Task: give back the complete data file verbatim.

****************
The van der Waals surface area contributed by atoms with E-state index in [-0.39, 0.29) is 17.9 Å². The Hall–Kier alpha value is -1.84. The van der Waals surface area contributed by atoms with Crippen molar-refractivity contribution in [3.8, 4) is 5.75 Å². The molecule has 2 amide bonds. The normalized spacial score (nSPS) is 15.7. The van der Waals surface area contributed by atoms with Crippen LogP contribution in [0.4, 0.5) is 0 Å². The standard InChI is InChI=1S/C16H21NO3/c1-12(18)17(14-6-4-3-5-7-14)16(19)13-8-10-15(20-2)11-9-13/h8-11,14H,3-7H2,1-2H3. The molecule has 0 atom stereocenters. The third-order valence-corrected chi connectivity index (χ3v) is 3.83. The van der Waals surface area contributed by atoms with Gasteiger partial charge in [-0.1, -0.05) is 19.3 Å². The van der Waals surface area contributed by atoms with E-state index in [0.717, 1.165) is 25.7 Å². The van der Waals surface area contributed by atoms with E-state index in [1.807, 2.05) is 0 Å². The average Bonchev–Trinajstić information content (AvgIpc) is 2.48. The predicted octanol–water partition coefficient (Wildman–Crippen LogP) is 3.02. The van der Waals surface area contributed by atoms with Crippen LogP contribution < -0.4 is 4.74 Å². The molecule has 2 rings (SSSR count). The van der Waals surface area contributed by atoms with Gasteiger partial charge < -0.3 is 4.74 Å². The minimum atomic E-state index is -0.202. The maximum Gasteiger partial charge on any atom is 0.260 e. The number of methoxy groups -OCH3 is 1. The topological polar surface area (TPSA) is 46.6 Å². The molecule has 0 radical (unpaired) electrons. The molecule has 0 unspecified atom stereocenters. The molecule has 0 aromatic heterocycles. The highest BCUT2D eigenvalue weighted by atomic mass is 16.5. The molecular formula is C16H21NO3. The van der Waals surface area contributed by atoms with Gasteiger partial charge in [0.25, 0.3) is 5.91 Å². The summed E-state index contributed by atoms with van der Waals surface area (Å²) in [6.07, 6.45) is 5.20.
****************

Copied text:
The van der Waals surface area contributed by atoms with E-state index in [-0.39, 0.29) is 17.9 Å². The Hall–Kier alpha value is -1.84. The van der Waals surface area contributed by atoms with Crippen molar-refractivity contribution in [3.8, 4) is 5.75 Å². The molecule has 2 amide bonds. The normalized spacial score (nSPS) is 15.7. The van der Waals surface area contributed by atoms with Crippen LogP contribution in [0.4, 0.5) is 0 Å². The standard InChI is InChI=1S/C16H21NO3/c1-12(18)17(14-6-4-3-5-7-14)16(19)13-8-10-15(20-2)11-9-13/h8-11,14H,3-7H2,1-2H3. The molecule has 0 atom stereocenters. The third-order valence-corrected chi connectivity index (χ3v) is 3.83. The van der Waals surface area contributed by atoms with Gasteiger partial charge in [-0.1, -0.05) is 19.3 Å². The van der Waals surface area contributed by atoms with E-state index in [0.717, 1.165) is 25.7 Å². The van der Waals surface area contributed by atoms with E-state index in [1.807, 2.05) is 0 Å². The average Bonchev–Trinajstić information content (AvgIpc) is 2.48. The predicted octanol–water partition coefficient (Wildman–Crippen LogP) is 3.02. The van der Waals surface area contributed by atoms with Crippen LogP contribution < -0.4 is 4.74 Å². The molecule has 2 rings (SSSR count). The van der Waals surface area contributed by atoms with Gasteiger partial charge < -0.3 is 4.74 Å². The minimum atomic E-state index is -0.202. The maximum Gasteiger partial charge on any atom is 0.260 e. The number of methoxy groups -OCH3 is 1. The topological polar surface area (TPSA) is 46.6 Å². The molecule has 0 radical (unpaired) electrons. The molecule has 0 unspecified atom stereocenters. The molecule has 0 aromatic heterocycles. The highest BCUT2D eigenvalue weighted by atomic mass is 16.5. The molecular formula is C16H21NO3. The van der Waals surface area contributed by atoms with Gasteiger partial charge in [0.25, 0.3) is 5.91 Å². The summed E-state index contributed by atoms with van der Waals surface area (Å²) in [6.07, 6.45) is 5.20.